There was something invisible to her eyes that floated around them as they walked along the rail. The air was chilling and the ink like darkness seemed so merciless. Looking up at the moonless sky she searched for stars, and suddenly tripped over the chunks of gravel scattered between the ties.
“Let’s take some rest dear, sit down.” Meera guessed her daughter was tired of walking on an uneven path. She sat beside Geeta on the rail keeping the torch on and looked at the city lights down in the valley. She had craved for a city-life all her life and Samar, her husband, tried very hard to find some job there. It was like a distant station and Meera’s train was stuck. One day, one day! She determined.
Her train of thoughts was broken by the sudden squeak of her daughter.
‘What is it dear?’ she asked brushing her hair gently as Geeta sat frozen.
“There is someone else coming, momma.’
‘It’s just your imagination dear, nothing to be afraid of.’
Geeta clutched her mother’s hand as they rose to continue on their way and kept the doll close to her chest with the other hand.
As they walked on following the dark path, Geeta turned back as the sound of the boots grew louder. She gave a squeal and looked at her mother’s face in horror.
‘Somebody is behind us momma. Someone has been following us.’
Meera turned around and shone the torch, ‘see it’s nothing there, just your wild imagination. Now, come hurry up, papa would be waiting for us.’
The owls hooted along and the leaves rustled from the branches of the tress that towered over them. The path was scary and Geeta was baffled as to why her mother couldn’t hear the approaching sound of the hobnail boots.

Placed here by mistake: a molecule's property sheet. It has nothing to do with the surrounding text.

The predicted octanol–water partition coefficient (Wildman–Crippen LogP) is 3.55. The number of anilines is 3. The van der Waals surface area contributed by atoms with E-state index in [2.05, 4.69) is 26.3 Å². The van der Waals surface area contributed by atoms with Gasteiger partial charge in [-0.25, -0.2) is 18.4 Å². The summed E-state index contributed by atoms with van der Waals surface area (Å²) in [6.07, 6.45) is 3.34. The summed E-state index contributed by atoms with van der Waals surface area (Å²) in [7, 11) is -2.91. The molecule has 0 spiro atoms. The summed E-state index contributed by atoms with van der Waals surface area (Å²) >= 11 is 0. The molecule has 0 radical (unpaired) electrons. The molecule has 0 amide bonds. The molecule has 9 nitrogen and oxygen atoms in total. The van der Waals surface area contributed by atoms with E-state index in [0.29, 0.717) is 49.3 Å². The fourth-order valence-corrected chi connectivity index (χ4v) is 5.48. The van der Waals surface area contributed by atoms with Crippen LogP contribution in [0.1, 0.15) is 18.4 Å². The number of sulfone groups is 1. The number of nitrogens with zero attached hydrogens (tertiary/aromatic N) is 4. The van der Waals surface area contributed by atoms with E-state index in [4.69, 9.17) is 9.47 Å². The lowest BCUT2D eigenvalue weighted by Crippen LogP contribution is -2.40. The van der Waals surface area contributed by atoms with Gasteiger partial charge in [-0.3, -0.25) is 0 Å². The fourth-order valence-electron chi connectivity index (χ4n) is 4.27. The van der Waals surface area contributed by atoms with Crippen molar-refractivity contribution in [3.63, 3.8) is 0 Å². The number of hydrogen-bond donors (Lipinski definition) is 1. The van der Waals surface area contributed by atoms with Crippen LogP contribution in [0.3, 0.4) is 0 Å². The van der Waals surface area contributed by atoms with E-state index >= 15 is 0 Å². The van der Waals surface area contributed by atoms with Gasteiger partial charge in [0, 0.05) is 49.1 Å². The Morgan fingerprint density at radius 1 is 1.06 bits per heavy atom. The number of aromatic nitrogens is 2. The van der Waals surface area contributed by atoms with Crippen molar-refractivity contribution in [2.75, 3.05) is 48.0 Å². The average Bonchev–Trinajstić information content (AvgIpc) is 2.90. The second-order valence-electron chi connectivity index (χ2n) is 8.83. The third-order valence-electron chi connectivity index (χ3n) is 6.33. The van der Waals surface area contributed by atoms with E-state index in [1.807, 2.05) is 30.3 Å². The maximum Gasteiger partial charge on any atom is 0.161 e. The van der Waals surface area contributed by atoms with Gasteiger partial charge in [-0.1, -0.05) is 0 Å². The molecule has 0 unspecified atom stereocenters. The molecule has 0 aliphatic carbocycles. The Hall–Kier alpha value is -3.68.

She screamed as she felt some cold hand brush her hair.
‘Someone is behind us momma,’
Meera once again turned around with the torch and said ruefully, ‘it’s nothing baby, come on see there’s the light from the kitchen. Come let’s go.’
They had picked up their pace and Geeta could see the lights from her sweet home at a distance.
‘Let’s sing the prayer Grandma taught you in the temple today, Hare Krishna, Hare Rama.’
Geeta sang along with utter devotion. Never had she felt the fear of unknown. There was something, but it was nothing.
Meera’s singing grew louder with their pace. Suddenly they heard a dog bark and they turned around. A black Labrador leapt on Geeta and they fell down on to the ground. Samar laughed as he approached them.
‘I was waiting for you. You both were dashing towards home,’ he laughed and hugged his wife and then his daughter.
He kissed Geeta and tucked her in bed, ‘goodnight sweetheart.’
Geeta sunk into the pillow with gratefulness. She was finally back, safe and sound. She lulled herself into sleep listening to the faint voices of her parents outside.
“Samar, I heard the steps but didn’t want to frighten the child. I managed to keep singing and swinging my torching around telling her there was nothing. But Samar, just before we got off the track I turned the torch around for one last time and there it was, a few feet away, a silhouette of a large man without a head!